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Abstracts of the 2019 Annual Conference of the International Society for Environmental Epidemiology, August 25-28 2019, Utrecht, the Netherlands

Associations between Indoor Air Pollution and Acute Respiratory Infections among Under-Five Children in Afghanistan: Do socioeconomic status and sex matter?

J, Rana1,,2,,3; J, Uddin4; R, Peltier1; Y, Oulhote1

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doi: 10.1097/01.EE9.0000609548.64512.7f
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OPS 09: Cookstoves and children, Room 114, Floor 1, August 26, 2019, 1:30 PM - 3:00 PM

Background: Low-income families often depend on fuels such as wood, coal, and animal dung for cooking. Such solid fuels are highly polluting and are a primary source of indoor air pollutants (IAP). We examined the association between solid fuel use (SFU) and acute respiratory infection (ARI) among under-five children in Afghanistan and the extent to which this association varies by socioeconomic status (SES) and sex.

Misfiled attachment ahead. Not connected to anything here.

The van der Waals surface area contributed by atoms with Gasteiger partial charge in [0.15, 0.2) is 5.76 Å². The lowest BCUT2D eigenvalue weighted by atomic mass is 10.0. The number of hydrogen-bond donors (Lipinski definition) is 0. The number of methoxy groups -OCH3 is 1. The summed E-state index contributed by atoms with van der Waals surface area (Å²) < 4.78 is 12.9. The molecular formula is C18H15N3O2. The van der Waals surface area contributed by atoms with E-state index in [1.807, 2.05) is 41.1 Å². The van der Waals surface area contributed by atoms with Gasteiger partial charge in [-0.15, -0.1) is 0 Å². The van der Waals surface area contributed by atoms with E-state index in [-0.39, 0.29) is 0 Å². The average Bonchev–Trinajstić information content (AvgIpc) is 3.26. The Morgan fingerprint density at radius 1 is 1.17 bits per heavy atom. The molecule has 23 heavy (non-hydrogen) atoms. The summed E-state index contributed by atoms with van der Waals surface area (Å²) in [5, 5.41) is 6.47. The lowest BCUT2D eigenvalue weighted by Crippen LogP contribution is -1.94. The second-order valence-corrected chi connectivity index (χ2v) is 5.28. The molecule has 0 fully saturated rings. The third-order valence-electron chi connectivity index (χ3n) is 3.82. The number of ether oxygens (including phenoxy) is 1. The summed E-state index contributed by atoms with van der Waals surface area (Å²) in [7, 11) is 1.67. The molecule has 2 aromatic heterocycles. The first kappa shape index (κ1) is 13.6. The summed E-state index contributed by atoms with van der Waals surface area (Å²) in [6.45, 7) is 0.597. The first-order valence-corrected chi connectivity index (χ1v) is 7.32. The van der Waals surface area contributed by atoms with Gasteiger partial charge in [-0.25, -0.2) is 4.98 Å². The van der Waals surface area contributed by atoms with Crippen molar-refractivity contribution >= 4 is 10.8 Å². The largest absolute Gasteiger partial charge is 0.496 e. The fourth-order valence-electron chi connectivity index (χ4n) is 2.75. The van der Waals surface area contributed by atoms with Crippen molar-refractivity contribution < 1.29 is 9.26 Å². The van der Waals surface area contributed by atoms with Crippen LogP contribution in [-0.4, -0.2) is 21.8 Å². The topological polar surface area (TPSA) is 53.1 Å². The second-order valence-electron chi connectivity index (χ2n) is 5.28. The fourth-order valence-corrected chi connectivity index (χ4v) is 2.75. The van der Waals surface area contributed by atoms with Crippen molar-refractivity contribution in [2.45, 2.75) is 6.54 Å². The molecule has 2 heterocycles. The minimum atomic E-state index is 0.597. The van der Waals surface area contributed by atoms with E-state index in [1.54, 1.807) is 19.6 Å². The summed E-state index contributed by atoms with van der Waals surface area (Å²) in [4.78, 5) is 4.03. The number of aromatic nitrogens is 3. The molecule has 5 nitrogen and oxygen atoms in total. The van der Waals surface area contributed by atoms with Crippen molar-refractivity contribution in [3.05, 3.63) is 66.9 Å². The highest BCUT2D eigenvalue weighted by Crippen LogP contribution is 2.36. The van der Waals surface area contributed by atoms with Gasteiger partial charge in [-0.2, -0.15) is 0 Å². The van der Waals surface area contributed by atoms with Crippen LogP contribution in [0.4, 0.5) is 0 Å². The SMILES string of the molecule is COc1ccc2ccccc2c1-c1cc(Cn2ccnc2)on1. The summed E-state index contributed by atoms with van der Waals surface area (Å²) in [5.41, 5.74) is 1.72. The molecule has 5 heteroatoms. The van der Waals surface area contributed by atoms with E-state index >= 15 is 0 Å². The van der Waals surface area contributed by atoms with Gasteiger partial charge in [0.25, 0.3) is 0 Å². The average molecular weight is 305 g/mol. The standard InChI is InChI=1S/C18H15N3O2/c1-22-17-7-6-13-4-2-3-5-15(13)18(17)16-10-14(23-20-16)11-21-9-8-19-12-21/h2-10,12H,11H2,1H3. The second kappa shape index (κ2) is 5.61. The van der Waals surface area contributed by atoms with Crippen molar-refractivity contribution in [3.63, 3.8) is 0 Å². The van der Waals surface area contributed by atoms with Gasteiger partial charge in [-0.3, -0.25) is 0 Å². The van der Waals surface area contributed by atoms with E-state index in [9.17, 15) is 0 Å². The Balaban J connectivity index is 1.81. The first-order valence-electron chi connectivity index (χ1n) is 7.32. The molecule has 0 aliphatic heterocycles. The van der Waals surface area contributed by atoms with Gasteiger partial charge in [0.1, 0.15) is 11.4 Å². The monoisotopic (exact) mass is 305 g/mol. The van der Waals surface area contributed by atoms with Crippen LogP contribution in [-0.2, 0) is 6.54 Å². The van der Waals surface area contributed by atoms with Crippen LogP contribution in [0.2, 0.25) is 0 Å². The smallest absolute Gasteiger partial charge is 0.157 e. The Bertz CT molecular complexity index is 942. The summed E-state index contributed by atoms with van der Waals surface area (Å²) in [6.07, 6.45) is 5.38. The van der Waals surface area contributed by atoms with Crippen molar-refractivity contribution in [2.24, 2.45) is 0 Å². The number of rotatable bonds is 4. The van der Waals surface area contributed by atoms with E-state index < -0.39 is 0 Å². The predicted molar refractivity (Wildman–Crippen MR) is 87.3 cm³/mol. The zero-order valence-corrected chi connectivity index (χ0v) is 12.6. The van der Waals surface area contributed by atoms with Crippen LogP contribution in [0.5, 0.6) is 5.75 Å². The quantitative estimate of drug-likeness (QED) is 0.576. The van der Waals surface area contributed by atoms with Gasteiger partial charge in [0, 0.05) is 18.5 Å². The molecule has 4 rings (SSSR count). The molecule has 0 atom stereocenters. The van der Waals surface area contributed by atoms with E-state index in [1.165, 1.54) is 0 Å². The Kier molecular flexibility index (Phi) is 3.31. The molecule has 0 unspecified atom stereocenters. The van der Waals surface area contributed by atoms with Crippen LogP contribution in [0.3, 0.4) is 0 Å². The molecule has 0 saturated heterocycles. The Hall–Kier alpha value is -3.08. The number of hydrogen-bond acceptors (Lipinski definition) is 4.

Methods: This is a cross-sectional study based on the de-identified data from Afghanistan’s first standard Demographic and Health Survey conducted in 2015. The sample consists of ever-married mothers with under-five children in the household (n=27,565). We used mixed-effect Poisson regression models with robust error variance accounting for clustering and household level variations to examine the association between SFU and ARI among under-five children after adjusting for potential confounders and effect modification by SES and sex. Additional analyses were conducted using an augmented measure of the exposure to IAP accounting for both SFU and the location of cooking (High Exposure, Moderate, and No Exposure).

Results: Prevalence of SFU was 70.2% whereas the prevalence of ARI was 17.6%. The prevalence of ARI was higher in children living in households with SFU compared to children living in households with no SFU (adjusted prevalence ratios [aPR] = 1.10; 95%CI: 0.98, 1.23). We did not observe any effect modification by SES and child sex. When using the augmented measure of exposure incorporating the kitchen’s location, children highly exposed to IAP (aPR 1.17; 95% CI: 1.03, 1.32) had higher prevalence of ARI compared to unexposed children to IAP. This association was modified by SES with the strongest associations observed among children from the middle wealth quintile.

Conclusion: The findings have significant policy implications and suggest that ARI risk in children may be reduced by acting on clean fuels and socio-environmental pathways.

Copyright © 2019 The Authors. Published by Wolters Kluwer Health, Inc. on behalf of Environmental Epidemiology. All rights reserved.